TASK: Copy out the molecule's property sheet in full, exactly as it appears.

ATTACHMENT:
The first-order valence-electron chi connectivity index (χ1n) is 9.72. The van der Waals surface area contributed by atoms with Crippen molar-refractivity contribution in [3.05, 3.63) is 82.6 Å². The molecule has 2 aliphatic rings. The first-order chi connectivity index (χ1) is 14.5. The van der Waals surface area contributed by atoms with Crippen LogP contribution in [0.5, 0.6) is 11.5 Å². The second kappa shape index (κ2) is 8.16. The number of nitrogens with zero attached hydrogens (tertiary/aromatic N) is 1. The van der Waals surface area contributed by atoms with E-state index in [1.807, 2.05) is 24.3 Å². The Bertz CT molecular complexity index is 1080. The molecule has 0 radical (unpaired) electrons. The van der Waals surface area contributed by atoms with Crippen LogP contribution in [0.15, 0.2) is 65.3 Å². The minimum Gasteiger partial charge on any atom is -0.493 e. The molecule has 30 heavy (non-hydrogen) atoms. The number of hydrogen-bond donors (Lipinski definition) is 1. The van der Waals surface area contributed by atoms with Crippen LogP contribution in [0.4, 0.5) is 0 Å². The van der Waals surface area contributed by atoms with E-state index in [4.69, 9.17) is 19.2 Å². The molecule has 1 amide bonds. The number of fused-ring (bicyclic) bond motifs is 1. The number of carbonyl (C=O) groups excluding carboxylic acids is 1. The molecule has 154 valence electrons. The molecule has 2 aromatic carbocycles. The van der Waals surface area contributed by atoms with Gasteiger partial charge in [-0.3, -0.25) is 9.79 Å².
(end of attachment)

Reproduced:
The first-order valence-electron chi connectivity index (χ1n) is 9.72. The van der Waals surface area contributed by atoms with Crippen molar-refractivity contribution in [3.05, 3.63) is 82.6 Å². The molecule has 2 aliphatic rings. The first-order chi connectivity index (χ1) is 14.5. The van der Waals surface area contributed by atoms with Crippen LogP contribution in [0.5, 0.6) is 11.5 Å². The second kappa shape index (κ2) is 8.16. The number of nitrogens with zero attached hydrogens (tertiary/aromatic N) is 1. The van der Waals surface area contributed by atoms with E-state index in [1.807, 2.05) is 24.3 Å². The Bertz CT molecular complexity index is 1080. The molecule has 0 radical (unpaired) electrons. The van der Waals surface area contributed by atoms with Crippen LogP contribution in [0.15, 0.2) is 65.3 Å². The minimum Gasteiger partial charge on any atom is -0.493 e. The molecule has 30 heavy (non-hydrogen) atoms. The number of hydrogen-bond donors (Lipinski definition) is 1. The van der Waals surface area contributed by atoms with Crippen LogP contribution in [0.4, 0.5) is 0 Å². The van der Waals surface area contributed by atoms with E-state index in [4.69, 9.17) is 19.2 Å². The molecule has 1 amide bonds. The number of fused-ring (bicyclic) bond motifs is 1. The number of carbonyl (C=O) groups excluding carboxylic acids is 1. The molecule has 154 valence electrons. The molecule has 2 aromatic carbocycles. The van der Waals surface area contributed by atoms with Gasteiger partial charge in [-0.3, -0.25) is 9.79 Å².